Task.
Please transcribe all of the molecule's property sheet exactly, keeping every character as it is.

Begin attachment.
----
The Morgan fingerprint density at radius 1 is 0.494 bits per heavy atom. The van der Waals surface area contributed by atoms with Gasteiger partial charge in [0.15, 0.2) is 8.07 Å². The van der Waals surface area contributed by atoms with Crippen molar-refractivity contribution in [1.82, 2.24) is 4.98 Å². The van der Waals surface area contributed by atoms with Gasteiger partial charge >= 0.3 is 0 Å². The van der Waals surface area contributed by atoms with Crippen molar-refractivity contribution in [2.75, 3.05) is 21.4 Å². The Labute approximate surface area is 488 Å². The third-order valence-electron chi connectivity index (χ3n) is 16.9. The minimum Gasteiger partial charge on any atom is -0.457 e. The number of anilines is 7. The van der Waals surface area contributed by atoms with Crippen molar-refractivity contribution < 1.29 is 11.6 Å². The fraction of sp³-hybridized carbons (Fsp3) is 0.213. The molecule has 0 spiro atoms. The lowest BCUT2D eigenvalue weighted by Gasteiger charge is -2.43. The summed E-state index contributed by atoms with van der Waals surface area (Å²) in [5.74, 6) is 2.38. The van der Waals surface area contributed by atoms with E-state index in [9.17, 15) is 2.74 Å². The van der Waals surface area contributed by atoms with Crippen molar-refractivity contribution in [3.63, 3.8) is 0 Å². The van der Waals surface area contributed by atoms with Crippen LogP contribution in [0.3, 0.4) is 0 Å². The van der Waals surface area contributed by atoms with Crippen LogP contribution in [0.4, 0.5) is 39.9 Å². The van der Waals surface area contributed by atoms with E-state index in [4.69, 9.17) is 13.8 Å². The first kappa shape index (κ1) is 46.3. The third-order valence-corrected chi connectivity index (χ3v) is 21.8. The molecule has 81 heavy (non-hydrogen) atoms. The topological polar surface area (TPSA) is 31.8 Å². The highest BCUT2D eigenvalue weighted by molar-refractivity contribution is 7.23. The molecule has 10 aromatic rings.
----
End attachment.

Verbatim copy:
The Morgan fingerprint density at radius 1 is 0.494 bits per heavy atom. The van der Waals surface area contributed by atoms with Gasteiger partial charge in [0.15, 0.2) is 8.07 Å². The van der Waals surface area contributed by atoms with Crippen molar-refractivity contribution in [1.82, 2.24) is 4.98 Å². The van der Waals surface area contributed by atoms with Gasteiger partial charge >= 0.3 is 0 Å². The van der Waals surface area contributed by atoms with Crippen molar-refractivity contribution in [2.75, 3.05) is 21.4 Å². The Labute approximate surface area is 488 Å². The third-order valence-electron chi connectivity index (χ3n) is 16.9. The minimum Gasteiger partial charge on any atom is -0.457 e. The number of anilines is 7. The van der Waals surface area contributed by atoms with Crippen molar-refractivity contribution < 1.29 is 11.6 Å². The fraction of sp³-hybridized carbons (Fsp3) is 0.213. The molecule has 0 spiro atoms. The lowest BCUT2D eigenvalue weighted by Gasteiger charge is -2.43. The summed E-state index contributed by atoms with van der Waals surface area (Å²) in [5.74, 6) is 2.38. The van der Waals surface area contributed by atoms with E-state index in [9.17, 15) is 2.74 Å². The van der Waals surface area contributed by atoms with Crippen molar-refractivity contribution in [3.63, 3.8) is 0 Å². The van der Waals surface area contributed by atoms with Crippen LogP contribution in [0.3, 0.4) is 0 Å². The van der Waals surface area contributed by atoms with Crippen LogP contribution in [0.4, 0.5) is 39.9 Å². The van der Waals surface area contributed by atoms with E-state index in [4.69, 9.17) is 13.8 Å². The first kappa shape index (κ1) is 46.3. The third-order valence-corrected chi connectivity index (χ3v) is 21.8. The molecule has 81 heavy (non-hydrogen) atoms. The topological polar surface area (TPSA) is 31.8 Å². The highest BCUT2D eigenvalue weighted by molar-refractivity contribution is 7.23. The molecule has 10 aromatic rings.